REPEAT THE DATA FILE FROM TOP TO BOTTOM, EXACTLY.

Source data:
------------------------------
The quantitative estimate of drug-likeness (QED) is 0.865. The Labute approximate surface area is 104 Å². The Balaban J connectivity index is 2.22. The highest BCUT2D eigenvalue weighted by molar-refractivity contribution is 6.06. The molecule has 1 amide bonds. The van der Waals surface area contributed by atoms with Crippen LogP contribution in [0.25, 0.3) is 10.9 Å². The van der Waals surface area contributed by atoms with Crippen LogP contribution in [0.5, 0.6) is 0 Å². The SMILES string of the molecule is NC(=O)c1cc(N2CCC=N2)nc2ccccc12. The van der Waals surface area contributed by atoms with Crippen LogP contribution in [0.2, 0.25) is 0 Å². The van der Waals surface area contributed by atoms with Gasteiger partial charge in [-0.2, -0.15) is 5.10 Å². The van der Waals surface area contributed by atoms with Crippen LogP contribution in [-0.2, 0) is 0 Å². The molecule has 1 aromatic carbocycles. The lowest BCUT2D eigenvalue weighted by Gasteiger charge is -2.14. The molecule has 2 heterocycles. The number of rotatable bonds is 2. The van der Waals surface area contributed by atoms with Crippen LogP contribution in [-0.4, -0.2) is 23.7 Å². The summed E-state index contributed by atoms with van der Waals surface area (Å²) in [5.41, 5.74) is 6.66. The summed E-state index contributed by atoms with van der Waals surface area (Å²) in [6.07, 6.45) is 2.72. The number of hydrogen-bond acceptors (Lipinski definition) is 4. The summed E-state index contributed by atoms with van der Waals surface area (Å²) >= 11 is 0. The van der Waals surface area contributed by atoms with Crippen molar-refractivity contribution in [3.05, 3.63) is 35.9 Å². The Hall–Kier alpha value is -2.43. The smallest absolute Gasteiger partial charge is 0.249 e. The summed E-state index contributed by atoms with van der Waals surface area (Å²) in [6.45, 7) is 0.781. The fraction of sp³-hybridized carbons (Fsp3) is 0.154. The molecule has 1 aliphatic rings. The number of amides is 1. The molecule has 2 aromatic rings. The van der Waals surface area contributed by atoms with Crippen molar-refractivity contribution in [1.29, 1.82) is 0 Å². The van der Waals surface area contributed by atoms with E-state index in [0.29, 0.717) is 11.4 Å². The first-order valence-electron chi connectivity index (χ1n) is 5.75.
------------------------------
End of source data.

The quantitative estimate of drug-likeness (QED) is 0.865. The Labute approximate surface area is 104 Å². The Balaban J connectivity index is 2.22. The highest BCUT2D eigenvalue weighted by molar-refractivity contribution is 6.06. The molecule has 1 amide bonds. The van der Waals surface area contributed by atoms with Crippen LogP contribution in [0.25, 0.3) is 10.9 Å². The van der Waals surface area contributed by atoms with Crippen LogP contribution in [0.5, 0.6) is 0 Å². The SMILES string of the molecule is NC(=O)c1cc(N2CCC=N2)nc2ccccc12. The van der Waals surface area contributed by atoms with Crippen LogP contribution in [0.2, 0.25) is 0 Å². The van der Waals surface area contributed by atoms with Gasteiger partial charge in [-0.2, -0.15) is 5.10 Å². The van der Waals surface area contributed by atoms with Crippen LogP contribution in [-0.2, 0) is 0 Å². The molecule has 1 aromatic carbocycles. The lowest BCUT2D eigenvalue weighted by Gasteiger charge is -2.14. The molecule has 2 heterocycles. The number of rotatable bonds is 2. The van der Waals surface area contributed by atoms with Crippen LogP contribution in [-0.4, -0.2) is 23.7 Å². The summed E-state index contributed by atoms with van der Waals surface area (Å²) in [5.41, 5.74) is 6.66. The summed E-state index contributed by atoms with van der Waals surface area (Å²) in [6.07, 6.45) is 2.72. The number of hydrogen-bond acceptors (Lipinski definition) is 4. The summed E-state index contributed by atoms with van der Waals surface area (Å²) >= 11 is 0. The van der Waals surface area contributed by atoms with Crippen molar-refractivity contribution in [3.05, 3.63) is 35.9 Å². The Hall–Kier alpha value is -2.43. The smallest absolute Gasteiger partial charge is 0.249 e. The summed E-state index contributed by atoms with van der Waals surface area (Å²) in [6.45, 7) is 0.781. The fraction of sp³-hybridized carbons (Fsp3) is 0.154. The molecule has 1 aliphatic rings. The number of amides is 1. The molecule has 2 aromatic rings. The van der Waals surface area contributed by atoms with Crippen molar-refractivity contribution in [1.29, 1.82) is 0 Å². The van der Waals surface area contributed by atoms with E-state index in [0.29, 0.717) is 11.4 Å². The first-order valence-electron chi connectivity index (χ1n) is 5.75.